People undergoing balloon dilatation are usually told to fast for at least 12 hours before the procedure, and some people may be placed on a liquid diet one or two days in advance. Using fluoroscopy, a doctor advances a guidewire down the esophagus and positions it inside the LES. A deflated balloon is then advanced along this guidewire, positioned inside the LES, and inflated for about 60 seconds. The balloon is then deflated and withdrawn, and the person is monitored in a recovery area for five to six hours to detect any complications of the procedure. If there are no complications, people can usually resume eating after six hours.

In most cases, only one dilatation is performed during each session; if a person's day-to-day symptoms do not improve, additional sessions can be performed. The balloons are available in three sizes; the smallest size is usually used during the first session, and larger sizes are often used during subsequent sessions. If a person's symptoms are still present after three sessions, doctors usually recommend surgery.

Success rate

A single balloon dilatation session continues to relieve symptoms of achalasia in about 59 percent of people one year after the procedure and in about 26 percent of people five years after the procedure. However, the five-year success of this procedure may be improving with the use of newer balloon dilators. The likelihood of symptom relief at one year increases to about 89 percent if a person undergoes three dilatation sessions. The success rate at later time points has not been well studied, but some people have remained symptom-free for as long as 25 years. Prolonged relief of symptoms is more likely in people over the age of 40 years.


About 15 percent of people experience severe chest pain immediately after balloon dilatation, and some experience fever.

The most significant complication of balloon dilatation is creation of a tear (perforation) in the wall of the esophagus; this complication occurs in about 2 to 6 percent of people undergoing the procedure, and it is most likely to occur during the first dilatation session. Symptoms of persistent pain or discomfort in the hours after the procedure may signal that the esophagus has been torn. Some doctors routinely check x-ray tests immediately after the procedure to check for any damage of the esophagus.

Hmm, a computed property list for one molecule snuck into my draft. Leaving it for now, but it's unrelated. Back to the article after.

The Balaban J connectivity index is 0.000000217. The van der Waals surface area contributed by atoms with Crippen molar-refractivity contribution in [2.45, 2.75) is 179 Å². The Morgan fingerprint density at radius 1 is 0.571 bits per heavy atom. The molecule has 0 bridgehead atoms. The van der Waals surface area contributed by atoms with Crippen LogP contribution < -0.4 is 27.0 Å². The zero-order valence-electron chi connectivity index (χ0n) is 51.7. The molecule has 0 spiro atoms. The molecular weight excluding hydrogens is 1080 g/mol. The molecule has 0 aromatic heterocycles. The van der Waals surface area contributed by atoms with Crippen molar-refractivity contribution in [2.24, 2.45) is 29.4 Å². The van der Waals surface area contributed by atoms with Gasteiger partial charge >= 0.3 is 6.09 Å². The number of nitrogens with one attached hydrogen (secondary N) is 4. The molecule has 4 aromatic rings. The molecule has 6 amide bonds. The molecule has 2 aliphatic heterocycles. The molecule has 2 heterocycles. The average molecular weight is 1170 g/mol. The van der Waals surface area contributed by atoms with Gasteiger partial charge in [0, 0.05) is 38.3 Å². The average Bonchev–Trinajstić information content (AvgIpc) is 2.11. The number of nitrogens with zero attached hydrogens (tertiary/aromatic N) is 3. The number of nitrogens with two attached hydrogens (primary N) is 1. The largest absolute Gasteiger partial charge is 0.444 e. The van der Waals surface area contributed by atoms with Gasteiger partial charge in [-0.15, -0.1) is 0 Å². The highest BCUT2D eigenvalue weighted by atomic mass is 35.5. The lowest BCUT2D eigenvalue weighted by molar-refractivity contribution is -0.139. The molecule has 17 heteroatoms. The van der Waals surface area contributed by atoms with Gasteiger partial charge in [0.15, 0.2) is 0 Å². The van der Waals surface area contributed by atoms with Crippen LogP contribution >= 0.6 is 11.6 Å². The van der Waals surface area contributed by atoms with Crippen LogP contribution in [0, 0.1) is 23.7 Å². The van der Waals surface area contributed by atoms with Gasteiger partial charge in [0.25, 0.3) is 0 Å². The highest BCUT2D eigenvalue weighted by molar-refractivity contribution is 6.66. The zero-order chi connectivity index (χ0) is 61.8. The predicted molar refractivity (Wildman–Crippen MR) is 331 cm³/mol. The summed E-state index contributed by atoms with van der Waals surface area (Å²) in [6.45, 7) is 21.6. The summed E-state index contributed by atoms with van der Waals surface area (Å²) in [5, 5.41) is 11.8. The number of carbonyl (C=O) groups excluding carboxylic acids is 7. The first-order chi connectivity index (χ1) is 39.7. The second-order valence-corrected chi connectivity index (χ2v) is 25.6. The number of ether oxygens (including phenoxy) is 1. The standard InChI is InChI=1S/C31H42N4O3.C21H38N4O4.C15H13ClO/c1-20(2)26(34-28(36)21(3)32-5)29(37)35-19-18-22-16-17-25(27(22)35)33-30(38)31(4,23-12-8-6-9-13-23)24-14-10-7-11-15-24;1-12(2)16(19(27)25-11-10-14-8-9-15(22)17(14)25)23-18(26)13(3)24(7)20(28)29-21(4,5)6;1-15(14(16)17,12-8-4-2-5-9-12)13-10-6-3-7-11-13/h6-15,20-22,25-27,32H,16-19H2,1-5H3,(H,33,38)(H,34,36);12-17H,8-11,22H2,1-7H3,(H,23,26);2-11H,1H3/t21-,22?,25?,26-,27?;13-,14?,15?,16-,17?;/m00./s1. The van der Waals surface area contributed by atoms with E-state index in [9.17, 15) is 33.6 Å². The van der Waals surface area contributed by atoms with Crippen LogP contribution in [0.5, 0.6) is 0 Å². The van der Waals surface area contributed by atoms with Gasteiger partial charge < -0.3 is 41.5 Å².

Most tears are small, and some may heal on their own with antibiotics and intravenous feeding. However, many doctors routinely recommend surgery to repair these tears, regardless of their size. The risk of dying from balloon dilatation is approximately 0.2 percent. There is no way to predict perforation; however, it is sensible to choose a doctor who has a great deal of experience dilating patients with achalasia.

Other possible complications of balloon dilatation include bruising of the esophageal wall, damage of the esophageal lining, the development of small pockets (diverticula) off of the esophagus or upper stomach, and the development of gastroesophageal reflux disease (GERD). Because the LES is the principal barrier preventing the reflux of stomach contents into the esophagus, its disruption can predispose to acid reflux. GERD occurs in about 2 percent of people after balloon dilatation, but is usually easily controlled with acid-reducing medications.

Surgery (Myotomy)

Surgery can be used to directly sever the muscle fibers of the contracted LES. The surgical technique used most often is called the Heller myotomy. In the past, surgery was performed through an open incision in the chest or abdomen, but it can now be performed through a tiny incision using a thin, lighted tube (a laparoscope or a thoracoscope). This new approach is less traumatic and shortens recovery time; preliminary studies suggest that it is just as effective as open surgery for relieving symptoms of achalasia.